Monday, November 30, 2020

 US v. Rusnak, No. 17-10137 (11-25-20)(R. Nelson w/Berzon & Lee). Note:  This is an Az FPD appeal.

The 9th affirms convictions for child porn, denying arguments involving misstatements in the warrant, unfair enforcement of a discovery agreement, and prosecutorial misconduct, including “outside the scope of direct” cross examination and “toeing the line” in closing arguments. The 9th did vacant several SR conditions and remanded for clearing up the record.

The defense was that defendant was not living at home, and someone else (actually identified) had accessed, possessed, and distributed the child porn. The 9th recognizes that the 4th Circuit has allowed the raising of Franks challenge when an affiant who secured a search warrant makes contradictory statements at trial.  The 9th sidesteps the adoption here because of waiver.  The 9th further concludes there was no plain error.

As for the discovery agreement (part of practice in the Tucson division), the 9th finds no unequal application when it limited the defense witness (who was not disclosed) but allowed the agent’s undisclosed testimony. The 9th concludes that in weighing the testimony, the agent’s testimony was foreshadowed by the summary provided. The limiting of the wife’s testimony actually, to the 9th, benefitted the defendant.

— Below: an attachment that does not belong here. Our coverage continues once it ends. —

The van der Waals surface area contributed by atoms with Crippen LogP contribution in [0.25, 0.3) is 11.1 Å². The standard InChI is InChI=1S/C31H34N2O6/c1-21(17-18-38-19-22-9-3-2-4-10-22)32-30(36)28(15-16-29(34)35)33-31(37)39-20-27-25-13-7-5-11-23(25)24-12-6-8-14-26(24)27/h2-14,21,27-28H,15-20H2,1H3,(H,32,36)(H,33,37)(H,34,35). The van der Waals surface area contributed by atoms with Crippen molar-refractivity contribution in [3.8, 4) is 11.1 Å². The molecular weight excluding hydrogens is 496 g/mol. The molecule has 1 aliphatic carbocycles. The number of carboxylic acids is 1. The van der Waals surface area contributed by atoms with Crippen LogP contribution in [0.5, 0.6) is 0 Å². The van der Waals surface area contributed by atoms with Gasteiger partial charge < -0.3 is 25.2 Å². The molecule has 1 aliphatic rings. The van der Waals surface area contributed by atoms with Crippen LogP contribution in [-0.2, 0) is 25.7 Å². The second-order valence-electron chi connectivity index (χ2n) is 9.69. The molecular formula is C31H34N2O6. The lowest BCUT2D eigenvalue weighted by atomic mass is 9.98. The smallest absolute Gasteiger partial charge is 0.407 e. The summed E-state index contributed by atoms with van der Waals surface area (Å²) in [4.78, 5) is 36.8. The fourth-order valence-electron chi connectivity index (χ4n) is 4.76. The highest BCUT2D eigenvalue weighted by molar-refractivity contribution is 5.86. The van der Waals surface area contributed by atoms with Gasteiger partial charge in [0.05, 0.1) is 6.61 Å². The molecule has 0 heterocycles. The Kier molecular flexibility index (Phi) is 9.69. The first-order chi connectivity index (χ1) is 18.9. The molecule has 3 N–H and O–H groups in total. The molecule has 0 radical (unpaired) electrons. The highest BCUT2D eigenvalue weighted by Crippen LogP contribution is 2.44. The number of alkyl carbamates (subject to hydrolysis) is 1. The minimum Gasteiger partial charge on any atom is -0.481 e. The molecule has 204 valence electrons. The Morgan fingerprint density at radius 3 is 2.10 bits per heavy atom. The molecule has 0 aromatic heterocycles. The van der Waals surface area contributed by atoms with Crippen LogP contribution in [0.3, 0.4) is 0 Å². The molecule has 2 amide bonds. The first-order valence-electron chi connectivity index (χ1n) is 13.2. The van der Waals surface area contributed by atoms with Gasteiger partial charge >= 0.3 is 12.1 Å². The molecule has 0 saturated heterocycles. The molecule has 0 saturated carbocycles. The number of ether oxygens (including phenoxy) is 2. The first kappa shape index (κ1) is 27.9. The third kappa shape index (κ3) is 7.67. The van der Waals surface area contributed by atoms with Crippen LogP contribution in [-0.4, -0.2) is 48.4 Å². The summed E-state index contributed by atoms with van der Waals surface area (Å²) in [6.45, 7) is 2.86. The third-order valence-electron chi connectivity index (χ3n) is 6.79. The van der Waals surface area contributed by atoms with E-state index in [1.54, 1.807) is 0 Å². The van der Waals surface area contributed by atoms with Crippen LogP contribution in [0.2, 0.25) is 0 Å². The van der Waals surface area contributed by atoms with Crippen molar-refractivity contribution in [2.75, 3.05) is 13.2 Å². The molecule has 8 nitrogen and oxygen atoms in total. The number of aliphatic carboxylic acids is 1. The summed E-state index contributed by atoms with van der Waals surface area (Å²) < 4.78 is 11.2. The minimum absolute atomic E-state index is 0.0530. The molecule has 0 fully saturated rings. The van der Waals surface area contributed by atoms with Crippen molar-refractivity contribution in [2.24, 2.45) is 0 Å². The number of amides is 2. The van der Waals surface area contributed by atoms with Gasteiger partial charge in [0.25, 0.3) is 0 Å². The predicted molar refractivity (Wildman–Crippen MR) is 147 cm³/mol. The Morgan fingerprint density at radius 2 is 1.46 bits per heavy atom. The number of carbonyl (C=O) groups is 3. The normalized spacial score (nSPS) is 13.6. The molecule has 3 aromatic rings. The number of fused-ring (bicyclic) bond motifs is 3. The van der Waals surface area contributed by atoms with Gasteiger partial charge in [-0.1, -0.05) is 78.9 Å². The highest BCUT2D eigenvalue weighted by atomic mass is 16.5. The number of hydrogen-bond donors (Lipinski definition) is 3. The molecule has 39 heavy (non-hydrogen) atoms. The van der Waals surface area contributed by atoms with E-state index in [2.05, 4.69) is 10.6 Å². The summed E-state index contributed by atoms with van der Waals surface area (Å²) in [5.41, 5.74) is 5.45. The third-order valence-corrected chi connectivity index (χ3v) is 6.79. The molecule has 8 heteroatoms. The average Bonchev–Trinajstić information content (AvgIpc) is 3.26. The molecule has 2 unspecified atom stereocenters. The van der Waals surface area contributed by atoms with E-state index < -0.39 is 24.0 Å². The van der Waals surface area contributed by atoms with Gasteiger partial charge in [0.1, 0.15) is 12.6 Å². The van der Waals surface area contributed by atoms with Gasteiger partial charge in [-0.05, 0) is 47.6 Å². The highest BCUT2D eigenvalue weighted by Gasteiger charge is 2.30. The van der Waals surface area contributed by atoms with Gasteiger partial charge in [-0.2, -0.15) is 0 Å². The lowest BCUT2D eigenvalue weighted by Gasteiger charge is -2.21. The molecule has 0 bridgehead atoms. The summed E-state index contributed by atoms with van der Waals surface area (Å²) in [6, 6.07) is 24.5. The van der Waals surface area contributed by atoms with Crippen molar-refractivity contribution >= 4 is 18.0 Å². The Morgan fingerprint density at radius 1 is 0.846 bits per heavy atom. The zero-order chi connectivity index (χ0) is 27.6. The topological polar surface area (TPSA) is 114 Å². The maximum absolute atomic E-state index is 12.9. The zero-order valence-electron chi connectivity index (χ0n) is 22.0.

Plain error occurred when the prosecutor expanded the scope of the wife’s direct, asking about “other visitors” to the house. This was beyond the agreement reached. However, the plain error was harmless given the evidence. The prosecutor also came close to misconduct in closing but did not step over in arguing inferences about who could access, and what was shown. The court’s limiting instruction cleaned it up.

Last, the court had to make specific findings for some of the SR conditions. Hence, a remand.

A spirited appeal by Molly Karlin, AFPD, Arizona (Phoenix) in a tough case.

The decision is here:


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